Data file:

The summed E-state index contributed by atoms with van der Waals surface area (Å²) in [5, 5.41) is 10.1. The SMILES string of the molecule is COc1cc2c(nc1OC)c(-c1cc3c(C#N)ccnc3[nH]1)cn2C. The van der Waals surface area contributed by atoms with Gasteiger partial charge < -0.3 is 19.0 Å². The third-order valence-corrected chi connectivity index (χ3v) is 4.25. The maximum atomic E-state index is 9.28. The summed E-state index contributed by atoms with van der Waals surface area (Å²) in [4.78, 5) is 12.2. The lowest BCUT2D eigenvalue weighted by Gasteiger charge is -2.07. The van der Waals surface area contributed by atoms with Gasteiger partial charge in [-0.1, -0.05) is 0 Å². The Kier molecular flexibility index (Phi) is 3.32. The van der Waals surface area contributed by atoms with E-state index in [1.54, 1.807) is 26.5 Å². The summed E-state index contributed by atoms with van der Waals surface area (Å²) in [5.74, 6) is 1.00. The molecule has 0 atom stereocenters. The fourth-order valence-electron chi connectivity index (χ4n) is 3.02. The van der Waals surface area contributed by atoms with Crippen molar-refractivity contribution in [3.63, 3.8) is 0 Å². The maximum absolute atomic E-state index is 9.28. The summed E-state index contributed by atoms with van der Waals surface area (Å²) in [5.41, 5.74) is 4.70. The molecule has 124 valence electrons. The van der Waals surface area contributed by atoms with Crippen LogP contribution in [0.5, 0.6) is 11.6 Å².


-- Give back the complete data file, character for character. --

The summed E-state index contributed by atoms with van der Waals surface area (Å²) in [5, 5.41) is 10.1. The SMILES string of the molecule is COc1cc2c(nc1OC)c(-c1cc3c(C#N)ccnc3[nH]1)cn2C. The van der Waals surface area contributed by atoms with Gasteiger partial charge < -0.3 is 19.0 Å². The third-order valence-corrected chi connectivity index (χ3v) is 4.25. The maximum atomic E-state index is 9.28. The summed E-state index contributed by atoms with van der Waals surface area (Å²) in [4.78, 5) is 12.2. The lowest BCUT2D eigenvalue weighted by Gasteiger charge is -2.07. The van der Waals surface area contributed by atoms with Gasteiger partial charge in [-0.1, -0.05) is 0 Å². The Kier molecular flexibility index (Phi) is 3.32. The van der Waals surface area contributed by atoms with E-state index in [1.54, 1.807) is 26.5 Å². The summed E-state index contributed by atoms with van der Waals surface area (Å²) in [5.74, 6) is 1.00. The molecule has 0 atom stereocenters. The fourth-order valence-electron chi connectivity index (χ4n) is 3.02. The van der Waals surface area contributed by atoms with Crippen molar-refractivity contribution in [3.63, 3.8) is 0 Å². The maximum absolute atomic E-state index is 9.28. The summed E-state index contributed by atoms with van der Waals surface area (Å²) in [5.41, 5.74) is 4.70. The molecule has 124 valence electrons. The van der Waals surface area contributed by atoms with Crippen LogP contribution in [0.5, 0.6) is 11.6 Å².